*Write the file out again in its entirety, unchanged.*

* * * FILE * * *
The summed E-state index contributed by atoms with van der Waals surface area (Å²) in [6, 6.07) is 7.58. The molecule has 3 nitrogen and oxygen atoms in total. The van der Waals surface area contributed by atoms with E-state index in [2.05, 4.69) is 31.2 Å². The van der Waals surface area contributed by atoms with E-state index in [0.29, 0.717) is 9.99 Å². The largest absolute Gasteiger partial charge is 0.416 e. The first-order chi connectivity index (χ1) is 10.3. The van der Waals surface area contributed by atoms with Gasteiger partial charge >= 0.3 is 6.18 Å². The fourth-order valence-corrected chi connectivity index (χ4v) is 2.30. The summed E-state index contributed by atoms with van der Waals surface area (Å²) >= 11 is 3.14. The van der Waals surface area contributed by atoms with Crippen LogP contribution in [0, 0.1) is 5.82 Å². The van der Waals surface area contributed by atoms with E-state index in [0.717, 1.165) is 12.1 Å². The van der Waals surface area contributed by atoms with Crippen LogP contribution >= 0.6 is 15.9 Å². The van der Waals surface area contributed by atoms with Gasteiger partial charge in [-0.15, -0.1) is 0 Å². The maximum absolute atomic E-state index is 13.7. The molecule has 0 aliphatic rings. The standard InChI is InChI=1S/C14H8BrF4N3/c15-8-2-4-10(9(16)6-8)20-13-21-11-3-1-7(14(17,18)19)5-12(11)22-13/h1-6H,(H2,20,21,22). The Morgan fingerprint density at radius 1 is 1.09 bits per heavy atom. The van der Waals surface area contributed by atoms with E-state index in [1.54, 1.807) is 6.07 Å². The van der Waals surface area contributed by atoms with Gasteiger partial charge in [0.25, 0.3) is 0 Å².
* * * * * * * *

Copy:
The summed E-state index contributed by atoms with van der Waals surface area (Å²) in [6, 6.07) is 7.58. The molecule has 3 nitrogen and oxygen atoms in total. The van der Waals surface area contributed by atoms with E-state index in [2.05, 4.69) is 31.2 Å². The van der Waals surface area contributed by atoms with E-state index in [0.29, 0.717) is 9.99 Å². The largest absolute Gasteiger partial charge is 0.416 e. The first-order chi connectivity index (χ1) is 10.3. The van der Waals surface area contributed by atoms with Gasteiger partial charge >= 0.3 is 6.18 Å². The fourth-order valence-corrected chi connectivity index (χ4v) is 2.30. The summed E-state index contributed by atoms with van der Waals surface area (Å²) >= 11 is 3.14. The van der Waals surface area contributed by atoms with Crippen LogP contribution in [0, 0.1) is 5.82 Å². The van der Waals surface area contributed by atoms with E-state index in [0.717, 1.165) is 12.1 Å². The van der Waals surface area contributed by atoms with Crippen LogP contribution >= 0.6 is 15.9 Å². The van der Waals surface area contributed by atoms with Gasteiger partial charge in [-0.15, -0.1) is 0 Å². The maximum absolute atomic E-state index is 13.7. The molecule has 0 aliphatic rings. The standard InChI is InChI=1S/C14H8BrF4N3/c15-8-2-4-10(9(16)6-8)20-13-21-11-3-1-7(14(17,18)19)5-12(11)22-13/h1-6H,(H2,20,21,22). The Morgan fingerprint density at radius 1 is 1.09 bits per heavy atom. The van der Waals surface area contributed by atoms with E-state index in [1.54, 1.807) is 6.07 Å². The van der Waals surface area contributed by atoms with Gasteiger partial charge in [0.25, 0.3) is 0 Å².